• Joe Tradii

Communications in Crisis versus Crisis Communications – Not the Same Thing.

We’re all in the midst of crisis. In fact, we’re all neck-deep in multiple crises. Despite being beset on all sides by some very serious and news cycle-consuming events, the world keeps turning. Which means, no matter what your line of business, the Word, so to speak, needs to continue to get out. So how best to accomplish this, and indeed what approach to take, in the midst of historic upheaval?First let’s be clear, there is an important difference between crisis communications and communicating in a crisis. By exploring what aspects are similar as well as what the major points of departure are, I hope to provide some guidelines for creating impactful and relevant messages during these unprecedented times.

Classic Crisis Communications

In a classic crisis communications scenario, an organization or company is responding to a localized event focused on that particular company. For example, your CEO has been arrested for riding nude down Main Street on a unicycle, or one of your oil wells has exploded. Whatever the crisis may be, it’s generally self-imposed or at the very least limited to a specific organization.

The guidelines here are clear: manage the narrative, provide open, honest, and regular communications and updates, don’t obfuscate, don’t point fingers, and don’t guess – if you don’t know the answer as yet, say so.

In this type of scenario, the organization or company needs to take charge and take responsibility. The media along with stakeholders (employees, customers, shareholders, etc.) want to know the classic five Ws and H. What happened, Who’s affected/Who’s responsible, When did it happen/When will it be over, Where did it happen, and Why/How did it happen?

Perhaps most importantly, in order to move past the crisis in question, an organization must acknowledge responsibility. This usually includes some form of mea culpa or at the very least an apology seen as genuine.

Communications Within Crisis

The situation each and every organization or company now find themselves in is not crisis communications but cannot be ignored. Communicating poorly (or not at all) during the current crises can turn the situation into a scenario that requires actual crisis communications, but that can be avoided by following a few simple precepts.

Stakeholders want to know what you, as an organization, are doing specifically to address how the crisis will affect them. It’s a much more personal and pervasive proposition than classic crisis comms. Stakeholder concerns might include personal safety, the effect the crisis is having on their investment in the organization, how your organization is managing the workforce, and more. Specifically, what business policies, practices or procedures are changing due to the crisis and how does that affect stakeholder interactions with the organization. Communications need to be much more focused on impacted parties.

From one perspective, crisis communications is about the company while communications within a crisis is about stakeholders. Because the crisis is imposed from external forces upon a company, the public is often privy to information at the same time as the organization.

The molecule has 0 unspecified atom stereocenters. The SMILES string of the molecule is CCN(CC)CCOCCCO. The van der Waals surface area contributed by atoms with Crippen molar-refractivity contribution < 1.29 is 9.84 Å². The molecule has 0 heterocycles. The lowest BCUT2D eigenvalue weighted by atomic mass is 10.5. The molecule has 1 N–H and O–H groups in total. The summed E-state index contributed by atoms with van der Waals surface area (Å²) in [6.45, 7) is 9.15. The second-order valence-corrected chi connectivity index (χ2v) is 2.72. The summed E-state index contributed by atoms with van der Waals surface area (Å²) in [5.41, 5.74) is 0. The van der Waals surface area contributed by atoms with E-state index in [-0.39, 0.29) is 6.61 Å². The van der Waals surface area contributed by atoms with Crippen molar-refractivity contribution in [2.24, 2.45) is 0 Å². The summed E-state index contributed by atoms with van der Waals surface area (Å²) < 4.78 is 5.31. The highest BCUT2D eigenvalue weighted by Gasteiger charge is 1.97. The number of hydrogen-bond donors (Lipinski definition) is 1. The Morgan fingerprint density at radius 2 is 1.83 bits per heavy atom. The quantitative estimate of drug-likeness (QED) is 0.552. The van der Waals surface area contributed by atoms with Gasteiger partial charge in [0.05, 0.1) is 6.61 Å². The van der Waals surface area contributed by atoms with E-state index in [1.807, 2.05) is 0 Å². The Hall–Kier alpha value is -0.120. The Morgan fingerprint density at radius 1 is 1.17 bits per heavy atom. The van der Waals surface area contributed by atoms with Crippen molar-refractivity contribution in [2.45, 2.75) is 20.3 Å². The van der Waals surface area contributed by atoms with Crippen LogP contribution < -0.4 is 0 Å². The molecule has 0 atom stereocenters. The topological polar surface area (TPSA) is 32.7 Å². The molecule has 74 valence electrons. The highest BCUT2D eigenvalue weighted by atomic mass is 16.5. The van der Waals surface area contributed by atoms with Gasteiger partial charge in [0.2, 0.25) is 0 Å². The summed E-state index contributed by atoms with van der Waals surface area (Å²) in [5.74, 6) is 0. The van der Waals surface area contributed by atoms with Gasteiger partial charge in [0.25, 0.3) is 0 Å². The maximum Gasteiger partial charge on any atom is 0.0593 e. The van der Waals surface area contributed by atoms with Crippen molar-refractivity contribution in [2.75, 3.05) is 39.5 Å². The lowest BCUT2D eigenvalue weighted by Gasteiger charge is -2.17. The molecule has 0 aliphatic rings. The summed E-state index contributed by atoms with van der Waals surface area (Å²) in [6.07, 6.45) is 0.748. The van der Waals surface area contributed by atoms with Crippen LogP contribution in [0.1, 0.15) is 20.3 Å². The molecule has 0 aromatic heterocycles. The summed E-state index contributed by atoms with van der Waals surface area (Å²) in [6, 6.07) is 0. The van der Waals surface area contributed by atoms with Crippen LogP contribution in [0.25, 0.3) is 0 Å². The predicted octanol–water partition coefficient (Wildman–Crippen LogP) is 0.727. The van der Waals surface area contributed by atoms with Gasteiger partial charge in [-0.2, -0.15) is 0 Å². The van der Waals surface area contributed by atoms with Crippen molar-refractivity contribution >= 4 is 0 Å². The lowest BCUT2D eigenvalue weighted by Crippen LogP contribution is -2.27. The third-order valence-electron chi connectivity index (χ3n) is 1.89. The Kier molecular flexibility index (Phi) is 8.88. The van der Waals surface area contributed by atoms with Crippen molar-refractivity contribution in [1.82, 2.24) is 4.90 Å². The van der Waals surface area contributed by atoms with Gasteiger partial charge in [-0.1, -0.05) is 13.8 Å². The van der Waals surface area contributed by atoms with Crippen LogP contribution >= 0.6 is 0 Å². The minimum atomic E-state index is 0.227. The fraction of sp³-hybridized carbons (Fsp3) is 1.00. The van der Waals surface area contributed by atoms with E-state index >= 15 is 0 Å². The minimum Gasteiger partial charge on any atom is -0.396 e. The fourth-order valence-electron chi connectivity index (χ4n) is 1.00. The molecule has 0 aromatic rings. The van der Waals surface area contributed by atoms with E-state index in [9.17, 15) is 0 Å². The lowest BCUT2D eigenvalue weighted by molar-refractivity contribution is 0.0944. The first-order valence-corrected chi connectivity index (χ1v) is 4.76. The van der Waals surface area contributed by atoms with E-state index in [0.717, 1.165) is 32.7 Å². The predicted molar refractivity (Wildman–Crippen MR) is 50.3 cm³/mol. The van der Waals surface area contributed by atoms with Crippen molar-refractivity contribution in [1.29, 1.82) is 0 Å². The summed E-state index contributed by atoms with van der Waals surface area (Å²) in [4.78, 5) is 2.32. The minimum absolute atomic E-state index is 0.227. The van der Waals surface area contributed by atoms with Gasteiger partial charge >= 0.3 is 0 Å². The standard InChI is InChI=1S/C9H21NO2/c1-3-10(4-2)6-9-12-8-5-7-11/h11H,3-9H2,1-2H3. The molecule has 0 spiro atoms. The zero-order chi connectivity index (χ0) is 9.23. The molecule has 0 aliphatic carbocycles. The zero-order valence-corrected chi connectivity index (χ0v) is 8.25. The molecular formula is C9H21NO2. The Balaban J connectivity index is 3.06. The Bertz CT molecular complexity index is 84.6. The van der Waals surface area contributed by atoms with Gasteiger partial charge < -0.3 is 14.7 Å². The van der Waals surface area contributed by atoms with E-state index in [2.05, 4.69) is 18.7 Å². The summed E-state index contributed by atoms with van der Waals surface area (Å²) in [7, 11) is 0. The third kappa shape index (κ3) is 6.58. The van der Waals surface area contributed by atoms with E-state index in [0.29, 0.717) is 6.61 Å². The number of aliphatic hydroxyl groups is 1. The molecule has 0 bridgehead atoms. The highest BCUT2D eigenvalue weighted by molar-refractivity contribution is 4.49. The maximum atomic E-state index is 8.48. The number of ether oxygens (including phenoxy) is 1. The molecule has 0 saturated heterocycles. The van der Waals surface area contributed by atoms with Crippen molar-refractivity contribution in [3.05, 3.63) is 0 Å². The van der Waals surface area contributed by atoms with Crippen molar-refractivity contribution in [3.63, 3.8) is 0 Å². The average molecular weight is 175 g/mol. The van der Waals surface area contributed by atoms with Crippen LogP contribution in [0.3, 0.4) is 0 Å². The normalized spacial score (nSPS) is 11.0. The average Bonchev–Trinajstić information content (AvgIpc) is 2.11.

"Stakeholders aren’t looking to organizations for information about the crisis (unlike in crisis communications), but rather how organizations are reacting to the crisis as it relates to the stakeholder".

Some organizations are doing a better job at this than others. Admittedly, the laggards have caught on and caught up to companies which were setting the best examples of how and what to communicate. Most supermarkets and financial institutions are prime examples of organizations doing this well. They provide information relevant to their crisis response vis-à-vis their customers and employees often, clearly, and at every possible stakeholder touchpoint.

Some commonalities all effective communication. has despite the circumstances, are regularity, reliability, and relevance. Communicating on a regular basis, regular whether the crisis is of your own making or not, accomplishes two goals. It helps establish trust, and it provides a dependable outlet from which stakeholders can garner the information you want them to have, framed in the way you want. It’s also important to ensure the information you provide is as reliable as possible. This also helps establish trust and credibility, providing a down payment on buying you the benefit of the doubt in the future when you may need it. Lastly, make sure the information provided is relevant to the target audience. Know your audience, understand the particular situation you are in, focus on what you are trying to accomplish, and tailor the message accordingly.

I’ve summarized some of these key points of differentiation in the table below.

Managing messaging during a crisis, whether it’s public relations, advertising, general marketing, or stakeholder communications, is important but very different than crisis communications. I hope this hasn’t seem like splitting hairs, but it’s easy to get swept up in the whirlwind of emotions and events. A major product defect resulting in injuries is a crisis to be managed. Letting your customers, employees and other stakeholders know how you as an organization are responding to the immediate and wide-ranging as it relates to them is effectively communicating within a crisis.

Let me know what you think. I’m always interested in learning from readers.

#marketingcommunications #crisiscommunications #marketing #marketingstrategy #branding

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